Pub. date: 2006 | Online Pub. Date: September 15, 2007 | DOI: 10.4135/9781412952453 | Print ISBN: 9780761930297 | Online ISBN: 9781412952453| Publisher:SAGE Publications, Inc.About this encyclopedia
Human Canopy Evolution
Donald R. Perry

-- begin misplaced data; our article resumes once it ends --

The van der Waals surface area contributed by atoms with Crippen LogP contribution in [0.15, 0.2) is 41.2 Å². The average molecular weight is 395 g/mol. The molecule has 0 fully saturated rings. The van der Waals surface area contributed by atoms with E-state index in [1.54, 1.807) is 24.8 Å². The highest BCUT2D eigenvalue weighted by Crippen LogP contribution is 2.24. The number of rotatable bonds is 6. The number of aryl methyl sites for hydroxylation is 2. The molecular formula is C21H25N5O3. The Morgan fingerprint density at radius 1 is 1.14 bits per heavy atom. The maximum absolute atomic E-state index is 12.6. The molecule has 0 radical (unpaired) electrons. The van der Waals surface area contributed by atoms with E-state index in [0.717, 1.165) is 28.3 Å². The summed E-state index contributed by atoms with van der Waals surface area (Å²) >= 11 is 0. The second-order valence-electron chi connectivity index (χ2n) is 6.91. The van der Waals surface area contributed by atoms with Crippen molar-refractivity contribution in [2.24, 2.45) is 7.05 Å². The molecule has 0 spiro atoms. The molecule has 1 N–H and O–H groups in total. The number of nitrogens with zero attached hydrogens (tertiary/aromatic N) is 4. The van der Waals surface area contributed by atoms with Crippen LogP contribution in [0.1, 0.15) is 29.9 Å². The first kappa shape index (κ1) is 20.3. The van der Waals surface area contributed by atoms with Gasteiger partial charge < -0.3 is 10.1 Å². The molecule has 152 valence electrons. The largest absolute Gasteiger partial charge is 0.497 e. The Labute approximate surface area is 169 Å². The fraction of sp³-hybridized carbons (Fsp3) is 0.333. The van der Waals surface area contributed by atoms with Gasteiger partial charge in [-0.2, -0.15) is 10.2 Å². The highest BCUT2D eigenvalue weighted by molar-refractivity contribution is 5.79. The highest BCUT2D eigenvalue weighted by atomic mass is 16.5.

For more than 50 million years, the canopy environment has placed stringent evolutionary conditions upon existence within its domain. Primates are a result of that process. Some examples of primate adaptations traditionally attributed to evolution within the canopy include binocular and color vision, long arms and legs, fingernails, grasping thumb, broad shoulders, enlarged brain, vertical posture, giving birth to one young, and a head that sits at a right angle to the spine. Certain features once thought to have originated in the terrestrial environment have now been added to this, including bipedalism among large-bodied apes and a long, opposable thumb. Over the last decade and a half, fossil discoveries have continued to strengthen the view of the canopy as a source of protohuman adaptations. Since the time of Darwin, theories of human evolution have taught that the arrival of bipedalism brought an end to our dependence on trees. That event ...